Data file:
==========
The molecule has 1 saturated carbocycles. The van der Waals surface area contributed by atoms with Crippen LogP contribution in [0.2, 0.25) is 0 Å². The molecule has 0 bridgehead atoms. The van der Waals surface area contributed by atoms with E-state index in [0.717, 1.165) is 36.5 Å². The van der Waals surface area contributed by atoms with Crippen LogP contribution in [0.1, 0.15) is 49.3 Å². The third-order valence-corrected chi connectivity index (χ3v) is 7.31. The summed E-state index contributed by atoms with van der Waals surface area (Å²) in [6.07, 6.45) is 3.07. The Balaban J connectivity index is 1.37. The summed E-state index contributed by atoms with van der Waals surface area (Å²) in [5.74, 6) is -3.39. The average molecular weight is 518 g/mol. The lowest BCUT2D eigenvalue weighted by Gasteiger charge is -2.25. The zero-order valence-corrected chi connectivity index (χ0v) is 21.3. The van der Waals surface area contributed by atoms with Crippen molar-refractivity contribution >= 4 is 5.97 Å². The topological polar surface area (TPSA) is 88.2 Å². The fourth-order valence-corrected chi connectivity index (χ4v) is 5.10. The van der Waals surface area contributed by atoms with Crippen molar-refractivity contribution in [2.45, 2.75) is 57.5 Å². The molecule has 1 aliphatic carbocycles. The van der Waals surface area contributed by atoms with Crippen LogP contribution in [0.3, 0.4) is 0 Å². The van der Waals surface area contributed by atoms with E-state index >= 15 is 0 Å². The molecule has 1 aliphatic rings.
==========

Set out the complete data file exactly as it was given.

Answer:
The molecule has 1 saturated carbocycles. The van der Waals surface area contributed by atoms with Crippen LogP contribution in [0.2, 0.25) is 0 Å². The molecule has 0 bridgehead atoms. The van der Waals surface area contributed by atoms with E-state index in [0.717, 1.165) is 36.5 Å². The van der Waals surface area contributed by atoms with Crippen LogP contribution in [0.1, 0.15) is 49.3 Å². The third-order valence-corrected chi connectivity index (χ3v) is 7.31. The summed E-state index contributed by atoms with van der Waals surface area (Å²) in [6.07, 6.45) is 3.07. The Balaban J connectivity index is 1.37. The summed E-state index contributed by atoms with van der Waals surface area (Å²) in [5.74, 6) is -3.39. The average molecular weight is 518 g/mol. The lowest BCUT2D eigenvalue weighted by Gasteiger charge is -2.25. The zero-order valence-corrected chi connectivity index (χ0v) is 21.3. The van der Waals surface area contributed by atoms with Crippen molar-refractivity contribution >= 4 is 5.97 Å². The topological polar surface area (TPSA) is 88.2 Å². The fourth-order valence-corrected chi connectivity index (χ4v) is 5.10. The van der Waals surface area contributed by atoms with Crippen molar-refractivity contribution in [2.45, 2.75) is 57.5 Å². The molecule has 1 aliphatic carbocycles. The van der Waals surface area contributed by atoms with Crippen LogP contribution in [0.3, 0.4) is 0 Å². The van der Waals surface area contributed by atoms with E-state index >= 15 is 0 Å². The molecule has 1 aliphatic rings.